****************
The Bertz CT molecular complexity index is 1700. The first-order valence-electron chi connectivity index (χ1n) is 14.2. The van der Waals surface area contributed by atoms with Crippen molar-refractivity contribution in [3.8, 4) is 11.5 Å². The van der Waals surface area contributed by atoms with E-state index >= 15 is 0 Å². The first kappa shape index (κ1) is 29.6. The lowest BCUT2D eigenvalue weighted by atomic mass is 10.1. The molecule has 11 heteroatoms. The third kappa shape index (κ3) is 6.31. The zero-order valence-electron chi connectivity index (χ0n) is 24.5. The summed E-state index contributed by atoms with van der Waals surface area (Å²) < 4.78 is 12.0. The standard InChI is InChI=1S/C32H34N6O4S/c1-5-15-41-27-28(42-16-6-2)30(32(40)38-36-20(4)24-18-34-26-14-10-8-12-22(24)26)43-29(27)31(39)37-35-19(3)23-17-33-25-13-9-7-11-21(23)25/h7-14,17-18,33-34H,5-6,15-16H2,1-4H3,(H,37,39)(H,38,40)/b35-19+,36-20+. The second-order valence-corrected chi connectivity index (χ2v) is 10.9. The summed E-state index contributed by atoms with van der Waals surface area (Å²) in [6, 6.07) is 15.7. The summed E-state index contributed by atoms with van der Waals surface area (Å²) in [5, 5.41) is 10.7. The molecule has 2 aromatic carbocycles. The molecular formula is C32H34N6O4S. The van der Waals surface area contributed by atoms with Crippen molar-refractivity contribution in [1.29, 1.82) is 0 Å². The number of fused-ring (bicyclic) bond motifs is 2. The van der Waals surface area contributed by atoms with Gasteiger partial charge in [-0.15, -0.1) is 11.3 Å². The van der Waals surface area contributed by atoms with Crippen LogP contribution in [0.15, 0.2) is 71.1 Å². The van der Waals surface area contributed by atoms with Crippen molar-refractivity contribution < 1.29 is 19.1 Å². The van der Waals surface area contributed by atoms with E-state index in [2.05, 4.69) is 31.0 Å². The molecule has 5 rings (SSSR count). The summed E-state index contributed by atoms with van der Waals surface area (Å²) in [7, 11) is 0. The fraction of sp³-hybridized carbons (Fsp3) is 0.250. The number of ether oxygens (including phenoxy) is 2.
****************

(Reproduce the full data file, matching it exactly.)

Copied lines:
The Bertz CT molecular complexity index is 1700. The first-order valence-electron chi connectivity index (χ1n) is 14.2. The van der Waals surface area contributed by atoms with Crippen molar-refractivity contribution in [3.8, 4) is 11.5 Å². The van der Waals surface area contributed by atoms with E-state index >= 15 is 0 Å². The first kappa shape index (κ1) is 29.6. The lowest BCUT2D eigenvalue weighted by atomic mass is 10.1. The molecule has 11 heteroatoms. The third kappa shape index (κ3) is 6.31. The zero-order valence-electron chi connectivity index (χ0n) is 24.5. The summed E-state index contributed by atoms with van der Waals surface area (Å²) < 4.78 is 12.0. The standard InChI is InChI=1S/C32H34N6O4S/c1-5-15-41-27-28(42-16-6-2)30(32(40)38-36-20(4)24-18-34-26-14-10-8-12-22(24)26)43-29(27)31(39)37-35-19(3)23-17-33-25-13-9-7-11-21(23)25/h7-14,17-18,33-34H,5-6,15-16H2,1-4H3,(H,37,39)(H,38,40)/b35-19+,36-20+. The second-order valence-corrected chi connectivity index (χ2v) is 10.9. The summed E-state index contributed by atoms with van der Waals surface area (Å²) in [6, 6.07) is 15.7. The summed E-state index contributed by atoms with van der Waals surface area (Å²) in [5, 5.41) is 10.7. The molecule has 2 aromatic carbocycles. The molecular formula is C32H34N6O4S. The van der Waals surface area contributed by atoms with Crippen molar-refractivity contribution in [1.29, 1.82) is 0 Å². The number of fused-ring (bicyclic) bond motifs is 2. The van der Waals surface area contributed by atoms with Gasteiger partial charge in [-0.15, -0.1) is 11.3 Å². The van der Waals surface area contributed by atoms with Crippen LogP contribution in [0.15, 0.2) is 71.1 Å². The van der Waals surface area contributed by atoms with Crippen molar-refractivity contribution < 1.29 is 19.1 Å². The van der Waals surface area contributed by atoms with E-state index in [2.05, 4.69) is 31.0 Å². The molecule has 5 rings (SSSR count). The summed E-state index contributed by atoms with van der Waals surface area (Å²) in [7, 11) is 0. The fraction of sp³-hybridized carbons (Fsp3) is 0.250. The number of ether oxygens (including phenoxy) is 2.